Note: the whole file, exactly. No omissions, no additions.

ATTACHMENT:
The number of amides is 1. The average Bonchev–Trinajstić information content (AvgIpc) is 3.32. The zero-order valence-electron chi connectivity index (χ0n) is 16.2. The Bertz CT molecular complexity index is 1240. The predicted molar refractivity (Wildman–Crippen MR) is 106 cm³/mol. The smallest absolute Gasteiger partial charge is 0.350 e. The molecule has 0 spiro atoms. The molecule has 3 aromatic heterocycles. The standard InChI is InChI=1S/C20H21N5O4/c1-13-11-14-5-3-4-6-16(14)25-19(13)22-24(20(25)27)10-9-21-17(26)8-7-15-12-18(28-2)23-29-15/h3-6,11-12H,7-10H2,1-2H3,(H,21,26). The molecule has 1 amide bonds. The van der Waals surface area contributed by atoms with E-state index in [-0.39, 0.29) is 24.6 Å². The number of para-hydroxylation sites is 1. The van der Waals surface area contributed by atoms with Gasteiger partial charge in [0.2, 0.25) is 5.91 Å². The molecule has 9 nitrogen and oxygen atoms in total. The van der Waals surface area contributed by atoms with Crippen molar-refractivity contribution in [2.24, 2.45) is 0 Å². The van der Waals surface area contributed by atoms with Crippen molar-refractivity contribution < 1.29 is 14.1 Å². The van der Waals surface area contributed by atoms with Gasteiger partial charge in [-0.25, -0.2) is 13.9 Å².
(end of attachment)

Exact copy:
The number of amides is 1. The average Bonchev–Trinajstić information content (AvgIpc) is 3.32. The zero-order valence-electron chi connectivity index (χ0n) is 16.2. The Bertz CT molecular complexity index is 1240. The predicted molar refractivity (Wildman–Crippen MR) is 106 cm³/mol. The smallest absolute Gasteiger partial charge is 0.350 e. The molecule has 0 spiro atoms. The molecule has 3 aromatic heterocycles. The standard InChI is InChI=1S/C20H21N5O4/c1-13-11-14-5-3-4-6-16(14)25-19(13)22-24(20(25)27)10-9-21-17(26)8-7-15-12-18(28-2)23-29-15/h3-6,11-12H,7-10H2,1-2H3,(H,21,26). The molecule has 1 amide bonds. The van der Waals surface area contributed by atoms with E-state index in [-0.39, 0.29) is 24.6 Å². The number of para-hydroxylation sites is 1. The van der Waals surface area contributed by atoms with Gasteiger partial charge in [0.2, 0.25) is 5.91 Å². The molecule has 9 nitrogen and oxygen atoms in total. The van der Waals surface area contributed by atoms with Crippen molar-refractivity contribution in [2.24, 2.45) is 0 Å². The van der Waals surface area contributed by atoms with Crippen molar-refractivity contribution < 1.29 is 14.1 Å². The van der Waals surface area contributed by atoms with Gasteiger partial charge in [-0.25, -0.2) is 13.9 Å².